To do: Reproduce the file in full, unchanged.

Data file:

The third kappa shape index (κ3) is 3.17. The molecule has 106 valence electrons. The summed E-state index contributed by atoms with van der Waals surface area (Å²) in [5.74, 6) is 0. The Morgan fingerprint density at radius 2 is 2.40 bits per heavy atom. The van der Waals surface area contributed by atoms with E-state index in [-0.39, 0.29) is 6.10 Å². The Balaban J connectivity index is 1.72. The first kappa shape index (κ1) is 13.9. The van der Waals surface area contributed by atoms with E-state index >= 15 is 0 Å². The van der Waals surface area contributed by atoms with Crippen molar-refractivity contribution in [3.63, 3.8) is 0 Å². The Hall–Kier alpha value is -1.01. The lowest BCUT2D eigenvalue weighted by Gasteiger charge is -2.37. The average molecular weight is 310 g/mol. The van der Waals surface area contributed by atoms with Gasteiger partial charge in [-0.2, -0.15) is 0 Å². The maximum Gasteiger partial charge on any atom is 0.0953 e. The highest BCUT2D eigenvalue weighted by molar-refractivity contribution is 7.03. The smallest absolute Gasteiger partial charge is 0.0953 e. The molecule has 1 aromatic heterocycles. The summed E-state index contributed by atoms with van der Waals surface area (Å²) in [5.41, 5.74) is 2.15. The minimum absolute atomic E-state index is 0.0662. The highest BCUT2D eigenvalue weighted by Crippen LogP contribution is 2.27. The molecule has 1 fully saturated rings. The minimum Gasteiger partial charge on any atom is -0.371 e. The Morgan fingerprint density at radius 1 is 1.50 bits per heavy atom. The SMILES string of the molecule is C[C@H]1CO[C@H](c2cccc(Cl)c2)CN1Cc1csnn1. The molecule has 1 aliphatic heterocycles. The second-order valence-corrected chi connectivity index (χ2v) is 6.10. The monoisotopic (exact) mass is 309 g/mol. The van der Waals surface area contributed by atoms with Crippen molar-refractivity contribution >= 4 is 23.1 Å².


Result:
The third kappa shape index (κ3) is 3.17. The molecule has 106 valence electrons. The summed E-state index contributed by atoms with van der Waals surface area (Å²) in [5.74, 6) is 0. The Morgan fingerprint density at radius 2 is 2.40 bits per heavy atom. The van der Waals surface area contributed by atoms with E-state index in [-0.39, 0.29) is 6.10 Å². The Balaban J connectivity index is 1.72. The first kappa shape index (κ1) is 13.9. The van der Waals surface area contributed by atoms with E-state index >= 15 is 0 Å². The van der Waals surface area contributed by atoms with Crippen molar-refractivity contribution in [3.63, 3.8) is 0 Å². The Hall–Kier alpha value is -1.01. The lowest BCUT2D eigenvalue weighted by Gasteiger charge is -2.37. The average molecular weight is 310 g/mol. The van der Waals surface area contributed by atoms with Gasteiger partial charge in [-0.2, -0.15) is 0 Å². The maximum Gasteiger partial charge on any atom is 0.0953 e. The highest BCUT2D eigenvalue weighted by molar-refractivity contribution is 7.03. The smallest absolute Gasteiger partial charge is 0.0953 e. The molecule has 1 aromatic heterocycles. The summed E-state index contributed by atoms with van der Waals surface area (Å²) in [5.41, 5.74) is 2.15. The minimum absolute atomic E-state index is 0.0662. The highest BCUT2D eigenvalue weighted by Crippen LogP contribution is 2.27. The molecule has 1 fully saturated rings. The minimum Gasteiger partial charge on any atom is -0.371 e. The Morgan fingerprint density at radius 1 is 1.50 bits per heavy atom. The SMILES string of the molecule is C[C@H]1CO[C@H](c2cccc(Cl)c2)CN1Cc1csnn1. The molecule has 1 aliphatic heterocycles. The second-order valence-corrected chi connectivity index (χ2v) is 6.10. The monoisotopic (exact) mass is 309 g/mol. The van der Waals surface area contributed by atoms with Crippen molar-refractivity contribution >= 4 is 23.1 Å².